Antibody-Mediated Rejection: the Role of Plasma Cells and Memory B Cells

Syed Saad Mujtahedi, Furkan Yigitbilek, Elif Ozdogan, Carrie A. Schinstock, Mark D. Stegall

Research output: Contribution to journalReview articlepeer-review

Abstract

Purpose of Review: Antibody-mediated rejection (ABMR) is one of the most common causes of renal allograft loss. This review aims to outline the different clinical scenarios of ABMR with an emphasis on the cellular sources of antibody. Recent Findings: Studies of human plasma cells (PC) and memory B cells have been limited, but existing data suggest that both can contribute to ABMR. Hyperacute ABMR is due to pre-existing anti-HLA antibodies. Early acute ABMR likely involves the stimulation of memory B cells and can lead to new long-lived plasma cells. Late acute ABMR involves the de novo development of new memory B cells and PCs that are resistant to conventional immunosuppression. Chronic active ABMR involves not only antibodies (either pre-existing or de novo) but also effector cells such as NK cells, T cells, and macrophages. Summary: Cellular processes underlying ABMR involve interactions between memory B cells, plasmablasts, plasma cells, and various effectors. Understanding these cellular processes is needed to improve therapies for ABMR.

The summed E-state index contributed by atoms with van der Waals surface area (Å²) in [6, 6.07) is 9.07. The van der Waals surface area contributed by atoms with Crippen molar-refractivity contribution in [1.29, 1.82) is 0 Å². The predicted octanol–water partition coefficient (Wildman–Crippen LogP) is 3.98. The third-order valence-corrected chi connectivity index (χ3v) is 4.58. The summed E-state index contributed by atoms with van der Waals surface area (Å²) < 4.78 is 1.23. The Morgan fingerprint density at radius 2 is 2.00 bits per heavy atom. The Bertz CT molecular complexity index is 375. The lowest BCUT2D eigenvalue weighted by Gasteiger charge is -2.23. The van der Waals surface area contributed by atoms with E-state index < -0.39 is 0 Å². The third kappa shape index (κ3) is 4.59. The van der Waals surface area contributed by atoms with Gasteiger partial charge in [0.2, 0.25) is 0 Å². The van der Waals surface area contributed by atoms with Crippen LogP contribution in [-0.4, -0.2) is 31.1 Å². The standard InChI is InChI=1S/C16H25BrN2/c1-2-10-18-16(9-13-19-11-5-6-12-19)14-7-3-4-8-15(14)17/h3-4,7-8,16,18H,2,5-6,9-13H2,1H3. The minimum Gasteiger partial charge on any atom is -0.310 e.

Original languageEnglish (US)
JournalCurrent Transplantation Reports
DOIs
StateAccepted/In press - 2021

Keywords

  • Antibody-mediated rejection
  • Donor-specific antibodies
  • Graft rejection
  • Kidney transplantation
  • Long-lived plasma cells
  • Memory B cells

ASJC Scopus subject areas

  • Transplantation
  • Surgery
  • Hepatology
  • Nephrology
  • Immunology

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